After another hour of trudging, the family reached the tarred road. They’d been walking for more than three hours. “It took us so long because we had to stop and look at the child (to see) if he’s still breathing. And also we had to change his nappies all the time; the diarrhea was just flowing all the time,” said Sinkile.
 
Luphumlo was sweating but his skin was cold. He was still vomiting and suffering intense diarrhea. But the driver of the first taxi they approached refused to leave for the hospital until his vehicle was fully loaded with passengers.
 
The Sinkiles waited for what seemed to them like hours more before departing. They eventually arrived at the hospital shortly before noon – about six hours after they’d left home.
 
A nurse immediately inserted a drip into the baby’s arm to replace lost fluids. They still had to wait almost two hours to see a doctor. Public health facilities in South Africa are strained to the limit.

Luphumlo was diagnosed with acute gastroenteritis – inflammation of the intestines – and admitted. He spent the next 10 days in hospital.
 
Again, the Sinkiles count themselves as fortunate. Every year thousands of children in South Africa die of simple diarrhea because their relatives are too poor to afford to immediately access medical care.
 
Back at Nongezi Sinkile’s homestead, another morning dawns. The grandmother chases chickens from her vegetable garden.
 
She doesn’t know what the new day will bring -- maybe another illness, maybe another torturous journey on foot to the hospital.
 
Whatever it is, Sinkile said, she’s ready.
 
“I am very strong; I am very strong. I know that,” she said emphatically.  
 
Then, amid a choir of crickets and squawking chickens, Sinkile laughed, and said, “God is the only thing that’s stronger than a granny.”

Listen to: Grandmothers Journey to Save Grandson
Listen to: Grandmothers Journey to Save Grandsoni
|| 0:00:00
...
 
🔇
X

You May Like

Photogallery Pistorius Sentenced, Taken to Prison

Pistorius, convicted of culpable homicide in shooting death of girlfriend Reeva Steenkamp, will likely serve about 10 months of five-year sentence, before completing it under house arrest More

UN to Aid Central Africa in Polio Vaccinations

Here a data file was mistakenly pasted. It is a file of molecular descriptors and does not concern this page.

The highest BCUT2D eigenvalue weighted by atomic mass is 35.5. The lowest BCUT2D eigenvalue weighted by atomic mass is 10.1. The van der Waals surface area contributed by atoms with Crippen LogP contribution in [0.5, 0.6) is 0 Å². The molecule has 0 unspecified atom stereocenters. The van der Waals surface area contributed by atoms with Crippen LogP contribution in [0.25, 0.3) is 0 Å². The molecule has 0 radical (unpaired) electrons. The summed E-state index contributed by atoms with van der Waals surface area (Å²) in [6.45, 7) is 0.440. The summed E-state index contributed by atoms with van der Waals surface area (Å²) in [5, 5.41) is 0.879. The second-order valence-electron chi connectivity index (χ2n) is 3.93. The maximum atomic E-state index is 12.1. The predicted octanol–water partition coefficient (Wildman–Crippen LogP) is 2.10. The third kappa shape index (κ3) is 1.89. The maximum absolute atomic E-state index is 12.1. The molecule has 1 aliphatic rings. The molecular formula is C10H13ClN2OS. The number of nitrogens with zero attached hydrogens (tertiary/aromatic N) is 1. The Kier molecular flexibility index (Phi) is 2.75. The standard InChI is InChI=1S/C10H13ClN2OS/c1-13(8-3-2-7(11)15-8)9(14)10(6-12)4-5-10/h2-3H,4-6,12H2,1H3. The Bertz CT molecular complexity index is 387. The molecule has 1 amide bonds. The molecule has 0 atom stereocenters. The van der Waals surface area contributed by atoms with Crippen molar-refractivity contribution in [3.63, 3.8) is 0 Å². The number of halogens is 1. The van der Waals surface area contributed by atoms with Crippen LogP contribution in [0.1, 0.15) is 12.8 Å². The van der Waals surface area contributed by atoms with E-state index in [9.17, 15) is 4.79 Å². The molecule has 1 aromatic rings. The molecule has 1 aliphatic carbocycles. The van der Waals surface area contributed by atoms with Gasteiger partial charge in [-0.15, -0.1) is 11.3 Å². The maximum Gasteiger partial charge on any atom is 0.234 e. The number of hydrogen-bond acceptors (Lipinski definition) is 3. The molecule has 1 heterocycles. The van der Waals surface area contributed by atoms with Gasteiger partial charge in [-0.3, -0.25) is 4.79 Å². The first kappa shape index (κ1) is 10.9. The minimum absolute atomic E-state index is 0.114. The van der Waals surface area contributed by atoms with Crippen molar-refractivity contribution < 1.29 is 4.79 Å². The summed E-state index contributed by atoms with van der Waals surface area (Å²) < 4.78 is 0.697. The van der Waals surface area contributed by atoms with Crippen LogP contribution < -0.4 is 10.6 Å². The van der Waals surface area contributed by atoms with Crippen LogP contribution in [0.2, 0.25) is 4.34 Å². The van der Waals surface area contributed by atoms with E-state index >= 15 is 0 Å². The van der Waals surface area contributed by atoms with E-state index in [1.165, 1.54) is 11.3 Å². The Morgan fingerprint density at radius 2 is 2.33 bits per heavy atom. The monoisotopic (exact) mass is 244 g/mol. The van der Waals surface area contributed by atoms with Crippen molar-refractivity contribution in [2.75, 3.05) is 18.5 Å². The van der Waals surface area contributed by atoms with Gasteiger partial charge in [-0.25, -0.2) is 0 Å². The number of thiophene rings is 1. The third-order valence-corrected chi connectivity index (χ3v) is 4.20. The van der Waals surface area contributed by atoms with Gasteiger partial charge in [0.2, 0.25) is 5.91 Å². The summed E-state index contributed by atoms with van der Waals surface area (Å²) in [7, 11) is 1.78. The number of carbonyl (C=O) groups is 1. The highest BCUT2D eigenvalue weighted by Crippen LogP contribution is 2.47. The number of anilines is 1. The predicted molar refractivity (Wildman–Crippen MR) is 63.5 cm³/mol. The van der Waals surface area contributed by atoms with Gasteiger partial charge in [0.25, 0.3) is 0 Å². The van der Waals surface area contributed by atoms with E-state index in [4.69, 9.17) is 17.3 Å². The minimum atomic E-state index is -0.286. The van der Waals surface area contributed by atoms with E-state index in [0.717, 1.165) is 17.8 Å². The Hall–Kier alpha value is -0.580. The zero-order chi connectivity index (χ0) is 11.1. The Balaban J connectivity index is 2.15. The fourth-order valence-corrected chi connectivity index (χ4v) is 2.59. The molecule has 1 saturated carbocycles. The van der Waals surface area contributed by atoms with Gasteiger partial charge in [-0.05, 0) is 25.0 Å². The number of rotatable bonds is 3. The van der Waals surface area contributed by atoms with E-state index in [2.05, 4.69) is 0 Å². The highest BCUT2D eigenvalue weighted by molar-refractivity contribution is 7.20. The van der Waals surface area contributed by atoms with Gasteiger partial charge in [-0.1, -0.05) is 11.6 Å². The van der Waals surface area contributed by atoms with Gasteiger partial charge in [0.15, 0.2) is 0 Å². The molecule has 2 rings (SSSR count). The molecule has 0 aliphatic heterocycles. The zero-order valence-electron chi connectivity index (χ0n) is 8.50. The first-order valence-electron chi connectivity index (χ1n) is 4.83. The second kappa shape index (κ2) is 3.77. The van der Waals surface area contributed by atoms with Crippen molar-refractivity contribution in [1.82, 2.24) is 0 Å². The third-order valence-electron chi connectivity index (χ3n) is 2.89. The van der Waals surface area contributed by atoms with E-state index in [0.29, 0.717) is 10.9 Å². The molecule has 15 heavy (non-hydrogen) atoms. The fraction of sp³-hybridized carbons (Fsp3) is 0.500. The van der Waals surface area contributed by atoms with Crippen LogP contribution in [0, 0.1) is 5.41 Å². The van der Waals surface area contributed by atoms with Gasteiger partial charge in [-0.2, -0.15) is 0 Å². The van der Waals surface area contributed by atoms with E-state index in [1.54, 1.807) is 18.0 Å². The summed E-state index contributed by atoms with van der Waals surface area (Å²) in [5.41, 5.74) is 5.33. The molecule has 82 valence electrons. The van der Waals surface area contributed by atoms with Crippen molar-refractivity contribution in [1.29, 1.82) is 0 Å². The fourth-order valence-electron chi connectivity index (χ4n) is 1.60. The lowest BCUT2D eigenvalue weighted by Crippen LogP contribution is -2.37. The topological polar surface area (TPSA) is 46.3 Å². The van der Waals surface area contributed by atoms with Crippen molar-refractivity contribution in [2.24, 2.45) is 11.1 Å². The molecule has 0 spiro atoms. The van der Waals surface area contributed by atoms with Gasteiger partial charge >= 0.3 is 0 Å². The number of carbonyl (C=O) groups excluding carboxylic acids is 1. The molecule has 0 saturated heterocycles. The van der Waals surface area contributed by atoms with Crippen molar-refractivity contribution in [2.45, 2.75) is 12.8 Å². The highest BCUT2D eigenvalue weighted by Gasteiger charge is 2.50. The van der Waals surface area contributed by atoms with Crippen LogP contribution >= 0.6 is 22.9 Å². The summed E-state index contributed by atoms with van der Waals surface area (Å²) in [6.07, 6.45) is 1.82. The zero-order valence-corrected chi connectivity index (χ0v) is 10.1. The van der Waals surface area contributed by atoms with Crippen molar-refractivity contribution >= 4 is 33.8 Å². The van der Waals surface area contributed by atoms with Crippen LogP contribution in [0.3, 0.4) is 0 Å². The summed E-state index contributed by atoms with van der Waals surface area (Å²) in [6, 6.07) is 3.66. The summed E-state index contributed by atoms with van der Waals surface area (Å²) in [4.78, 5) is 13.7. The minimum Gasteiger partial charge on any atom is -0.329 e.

Synchronized vaccinations will be conducted after Cameroon reports a fifth case of the wild polio virus in its territory More

WHO: Ebola Vaccine Could Be in Use by January

WHO assistant director Dr. Marie Paule Kieny says clinical trials of Ebola vaccines are underway or planned in Europe, US and Africa More

This forum has been closed.
Comments
     
There are no comments in this forum. Be first and add one

Featured Videos

Your JavaScript is turned off or you have an old version of Adobe's Flash Player. Get the latest Flash player.
After Decades of Pressure, Luxembourg Drops Bank Secrecy Rulesi
X
October 21, 2014 12:20 AM
European Union finance ministers have reached a breakthrough agreement that will make it more difficult for tax cheats to hide their money. The new legislation, which had been blocked for years by countries with a reputation as tax havens, was approved last week after Luxembourg and Austria agreed to lift their vetoes. But as Mil Arcega reports, it doesn’t mean tax cheats have run out of places to keep their money hidden.
Video

Video After Decades of Pressure, Luxembourg Drops Bank Secrecy Rules

European Union finance ministers have reached a breakthrough agreement that will make it more difficult for tax cheats to hide their money. The new legislation, which had been blocked for years by countries with a reputation as tax havens, was approved last week after Luxembourg and Austria agreed to lift their vetoes. But as Mil Arcega reports, it doesn’t mean tax cheats have run out of places to keep their money hidden.
Video

Video Kobani Refugees Welcome, Turkey Criticizes, US Airdrop

Residents of Kobani in northern Syria have welcomed the airdrop of weapons, ammunition and medicine to Kurdish militia who are resisting the seizure of their city by Islamic State militants. The Turkish government, however, has criticized the operation. VOA’s Scott Bobb reports from southeastern Turkey, across the border from Kobani.
Video

Video China Political Meeting Seeks to Improve Rule of Law